Using Big Data to Look Past Generic Job Applications
It is estimated that HR teams spend up to 85 percent of their time on such administrative activities, but only 15 percent on strategic activities that add meaningful value to their organizations. Big data analytics could automate many of these chores, allow holistic and objective evaluation of candidates’ profiles, shorten the recruitment cycle and free up HR personnel for strategic initiatives.
Though companies have extensively been using data for operational decision making, recruitment is one area that has made only limited strides, despite its strategic and important position in any organization. This was largely due to privacy laws, regulations, and governance structures that prevented companies from using applicants’ online data in the recruitment process. Hence, companies were officially obliged to restrict their evaluation solely based on the static, and often unrepresentative data furnished by applicants in the form of cover letters, curriculum vitae, and supporting transcripts. Many companies do unofficially look up shortlisted candidates to form an opinion, which, based on the HR personnel’s biases and predispositions, may work for or against the candidate. This method is time consuming and is neither efficient nor effective at achieving the ultimate recruitment objective of finding the right candidates.
For example, in today’s economic climate, any job opening attracts hundreds or thousands of applications from job candidates. The human resources department in most companies is vastly understaffed, as companies continue to implement headcount reduction as a prime cost-saving tactic. The sheer volume of applications overwhelms the HR personnel, making it impossible to meticulously sift through all applications, conduct a thorough study of every candidate’s application and finally, select the right candidate. In some dire cases, HR personnel have even resorted to random sampling to shortlist candidates from the applicants’ pool.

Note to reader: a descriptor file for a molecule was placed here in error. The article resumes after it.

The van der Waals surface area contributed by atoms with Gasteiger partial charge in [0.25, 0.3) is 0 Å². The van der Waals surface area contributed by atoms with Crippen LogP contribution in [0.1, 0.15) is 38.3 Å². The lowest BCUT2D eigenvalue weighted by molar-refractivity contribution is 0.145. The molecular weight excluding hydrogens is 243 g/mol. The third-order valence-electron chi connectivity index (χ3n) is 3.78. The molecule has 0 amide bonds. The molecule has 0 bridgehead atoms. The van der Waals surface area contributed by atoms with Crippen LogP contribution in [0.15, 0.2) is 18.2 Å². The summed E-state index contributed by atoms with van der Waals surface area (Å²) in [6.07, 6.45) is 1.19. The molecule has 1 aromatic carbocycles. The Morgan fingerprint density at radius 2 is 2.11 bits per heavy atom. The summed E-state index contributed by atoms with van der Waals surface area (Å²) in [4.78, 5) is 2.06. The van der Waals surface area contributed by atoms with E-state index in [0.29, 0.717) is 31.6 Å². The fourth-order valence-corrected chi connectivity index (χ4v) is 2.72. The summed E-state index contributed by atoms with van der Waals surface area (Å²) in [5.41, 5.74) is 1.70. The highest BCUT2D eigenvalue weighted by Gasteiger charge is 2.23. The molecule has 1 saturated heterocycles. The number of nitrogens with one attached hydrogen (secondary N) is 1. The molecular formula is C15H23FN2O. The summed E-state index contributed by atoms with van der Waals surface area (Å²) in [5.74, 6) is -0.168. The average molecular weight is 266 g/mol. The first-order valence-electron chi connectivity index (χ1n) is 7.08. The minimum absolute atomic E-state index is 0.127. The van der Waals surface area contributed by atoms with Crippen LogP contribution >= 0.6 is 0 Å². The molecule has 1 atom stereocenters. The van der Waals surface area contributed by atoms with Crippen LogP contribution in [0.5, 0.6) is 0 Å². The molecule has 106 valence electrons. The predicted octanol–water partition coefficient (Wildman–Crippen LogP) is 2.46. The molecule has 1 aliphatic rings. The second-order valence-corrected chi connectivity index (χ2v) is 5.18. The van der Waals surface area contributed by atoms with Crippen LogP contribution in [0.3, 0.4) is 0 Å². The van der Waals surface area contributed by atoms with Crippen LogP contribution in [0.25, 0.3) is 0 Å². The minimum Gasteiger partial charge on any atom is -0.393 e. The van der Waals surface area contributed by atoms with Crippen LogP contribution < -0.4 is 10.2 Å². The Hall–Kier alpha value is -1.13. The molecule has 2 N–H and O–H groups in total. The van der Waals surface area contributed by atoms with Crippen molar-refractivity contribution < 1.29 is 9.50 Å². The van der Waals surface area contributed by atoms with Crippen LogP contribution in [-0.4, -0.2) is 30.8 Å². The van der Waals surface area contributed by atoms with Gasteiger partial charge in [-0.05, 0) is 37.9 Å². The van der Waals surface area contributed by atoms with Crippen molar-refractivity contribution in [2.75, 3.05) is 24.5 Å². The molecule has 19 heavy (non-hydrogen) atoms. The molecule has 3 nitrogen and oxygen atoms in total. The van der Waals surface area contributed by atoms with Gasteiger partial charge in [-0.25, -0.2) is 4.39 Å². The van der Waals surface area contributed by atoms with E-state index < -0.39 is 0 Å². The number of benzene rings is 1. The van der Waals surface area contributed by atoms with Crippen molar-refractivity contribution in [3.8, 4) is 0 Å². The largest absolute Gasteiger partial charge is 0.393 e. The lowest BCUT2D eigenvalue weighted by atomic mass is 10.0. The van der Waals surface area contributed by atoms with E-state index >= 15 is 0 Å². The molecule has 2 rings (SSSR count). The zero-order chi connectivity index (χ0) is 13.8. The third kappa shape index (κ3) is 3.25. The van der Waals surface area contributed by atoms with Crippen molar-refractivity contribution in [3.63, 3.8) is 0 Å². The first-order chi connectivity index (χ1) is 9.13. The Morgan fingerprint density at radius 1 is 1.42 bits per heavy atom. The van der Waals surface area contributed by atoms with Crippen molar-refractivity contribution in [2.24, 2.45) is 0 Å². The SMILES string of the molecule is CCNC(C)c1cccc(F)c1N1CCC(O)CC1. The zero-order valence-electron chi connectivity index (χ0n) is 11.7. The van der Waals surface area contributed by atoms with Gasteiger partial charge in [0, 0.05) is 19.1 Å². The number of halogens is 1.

For applicants, this situation poses another challenge. As most applicants already know, HR personnel typically spend two to three minutes per application and to capture HR personnel’s attention, candidates typically resort to keeping their application short and convey only the most essential information, such as education and work experience. In doing so, candidates’ applications become hardly distinguishable from one another, as almost all candidates include the aforementioned details in different formats and styles.
Though these trends paint a bleak picture, the good news is that the recruitment landscape is changing for the better. Both companies and candidates are becoming increasingly aware of the benefits of big data in the hiring process and are progressively embracing technologies and tools to that end.